Samsung Galaxy Note 20 Ultra brings in several big and small refinements over the Galaxy S20 that didn’t get much mention at the launch. One very exciting change is the technology used for the display.

Samsung is using an LTPO AMOLED panel that it brands as HOP (hybrid oxide and polycrystalline silicon) – the same kind that Apple and Samsung have used on their smartwatches for a couple of years, and the kind that will reportedly be used on the next-generation iPhones.

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What is an LTPO Display? What are its advantages?

LTPO, which stands for low-temperature polycrystalline oxide, is shaping up to be the next-generation technology for premium phones and wearables. It basically combines LTPS and IGZO for the display backplane. Let us explain.

Every AMOLED display has a backplane that determines when individual pixels turn on and how bright they glow. Most backplanes use two separate transistors (TFTs) – one for switching on a pixel (Switching TFTs) and one for maintaining its brightness (driving TFTs). The Driving TFT is also accompanied by a Capacitor that samples and holds a voltage to uniformly drive a pixel brightness.

LTPO displays use faster LTPS for switching circuits and more power-efficient IGZO material for driving circuits (more on that in a bit). Faster LTPS switching circuits make dynamically changing refresh rates possible (VRR on phones) and power-efficient IGZO driving TFTs help to reduce power consumption by 5 to 20 percent.

This is how Apple could implement a workable Always-on mode on Apple Watches that pushes very few frames in static mode and helps conserve battery.

Thus LTPO displays combine the benefits of both IGZO and LTPS backplanes. These displays can quickly switch between different refresh rates in a power-efficient manner and thus make VRR possible. LTPO panels can reduce power consumption by 5 to 20 percent.

LTPO technology is applicable to both LCD and AMOLED panels, but it will most likely be developed only for high-end AMOLED display phones.

Also Read: Why high refresh rate displays draw excessive battery?

LTPO Vs LTPS vs IGZO: What’s the difference?

As described above, each AMOLED pixel comprises of two Thin Film Transistors (TFT)- Driving TFT and Switching TFT- and one Capacitor. In an LTPO display, the switching circuits use LTPS TFT and driving circuits use IGZO TFT.

Amorphous Silicon (a-Si) TFT technology used to be dominant for display backplanes. With a need for high resolution and brighter screens, the industry shifted to LTPS TFT backplanes (for both OLED and LCD), and then the need for higher resolution and high-refresh-rate brought in more complicated IGZO TFT (Oxide TFT) panels.

LTPS (Low-temperature polycrystalline silicon) backplanes have higher electron mobility and thus can turn pixels on/off faster. Or transistor size can be reduced and more transistors can now be added within the same space, thus resulting in more pixels or higher resolution. However, along with faster mobility, LTPS panels also have higher leakage.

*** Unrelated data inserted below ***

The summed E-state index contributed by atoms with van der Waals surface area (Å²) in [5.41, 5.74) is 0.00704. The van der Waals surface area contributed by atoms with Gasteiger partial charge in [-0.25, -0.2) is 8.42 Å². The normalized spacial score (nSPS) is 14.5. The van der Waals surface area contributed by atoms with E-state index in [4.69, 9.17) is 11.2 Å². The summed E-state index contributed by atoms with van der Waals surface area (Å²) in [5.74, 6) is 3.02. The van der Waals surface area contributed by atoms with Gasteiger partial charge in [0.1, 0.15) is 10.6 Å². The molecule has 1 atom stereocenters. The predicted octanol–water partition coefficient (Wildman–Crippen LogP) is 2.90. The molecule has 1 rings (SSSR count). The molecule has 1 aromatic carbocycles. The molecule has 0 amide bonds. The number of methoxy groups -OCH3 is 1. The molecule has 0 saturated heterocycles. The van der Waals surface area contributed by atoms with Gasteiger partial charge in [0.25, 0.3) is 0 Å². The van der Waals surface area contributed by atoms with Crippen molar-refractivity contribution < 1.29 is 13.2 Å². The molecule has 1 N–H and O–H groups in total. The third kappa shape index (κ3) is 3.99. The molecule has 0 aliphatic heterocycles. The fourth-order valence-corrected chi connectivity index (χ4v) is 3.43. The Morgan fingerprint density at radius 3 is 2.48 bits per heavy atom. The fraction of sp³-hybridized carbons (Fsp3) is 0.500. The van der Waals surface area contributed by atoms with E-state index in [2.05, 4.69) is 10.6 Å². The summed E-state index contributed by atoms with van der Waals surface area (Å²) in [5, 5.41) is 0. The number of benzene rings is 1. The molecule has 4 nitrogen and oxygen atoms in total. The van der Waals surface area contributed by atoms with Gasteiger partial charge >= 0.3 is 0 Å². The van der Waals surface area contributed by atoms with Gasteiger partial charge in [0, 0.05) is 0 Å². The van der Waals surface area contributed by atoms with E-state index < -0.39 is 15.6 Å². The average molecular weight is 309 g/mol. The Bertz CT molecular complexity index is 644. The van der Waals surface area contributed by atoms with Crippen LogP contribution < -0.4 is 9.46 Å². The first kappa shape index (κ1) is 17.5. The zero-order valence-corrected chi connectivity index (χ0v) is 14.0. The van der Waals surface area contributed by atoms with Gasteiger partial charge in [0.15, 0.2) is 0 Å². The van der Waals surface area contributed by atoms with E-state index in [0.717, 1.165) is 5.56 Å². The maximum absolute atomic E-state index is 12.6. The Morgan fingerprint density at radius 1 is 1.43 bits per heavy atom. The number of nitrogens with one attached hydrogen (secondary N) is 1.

IGZO (indium gallium zinc oxide) backplane technology or transistors used in backplanes that are often used for IPS LCD displays. IGZO transistors are transparent and thus IGZO backplane displays require less backlight power and consume less power. Electron Mobility of IGZO is as high as LTPS and these displays are more touch-sensitive (we are guessing use of IGZO in Samsung Galaxy Note20 Ultra’s display plays a major role in reducing S Pen latency to 9ms).

IGZO, however, hass some disadvantages. The uniformity of electron mobility is less than LTPS.

So, LTPO display combines the benefits of both LTPS and IGZO resulting in a more responsive screen that consumers lesser power than conventional LTPS screens. As stated above, in LTPO panels, the switching circuits use LTPS TFTs and the driving TFTs use IGZO materials.

What? Don’t current phones already have variable refresh rate displays?

As we discussed a while back, phones don’t have a true variable refresh rate. The biggest power draw in current high refresh rate phones are the display panel and display driver ICs.

Most modern phones keep refreshing at set frequencies or switching between different frequency presets even while displaying static content. DDICs working this way have to work harder and naturally waste more power.

Android phones like ROG Phone 3, OnePlus 8 Pro and Galaxy S20 do have variable or adaptive refresh rate modes implemented on a software level. In such modes, the displays can change refresh rate but only to certain predefined settings – 720@60Hz, 1080@60hz, 1080@90Hz, etc.

The Galaxy Note 20 Ultra, on the other hand, reportedly has true variable refresh rate. The display refresh could be as low as 10Hz while reading articles or vary from 30 to 120Hz while playing games.

The true variable refresh rate will help save power, but the actual impact remains to be seen.

List of best phones with Dynamic Refresh rate Displays or LTPO Displays

The list is currently quite short, but we will add more phones as they surface.

  • Samsung Galaxy Note20 Ultra
  • Samsung Galaxy Z Fold 2
  • Samsung Galaxy S21+ Ultra
  • iPhone 13 Pro (upcoming)
  • iPhone 13 Pro Max (upcoming)

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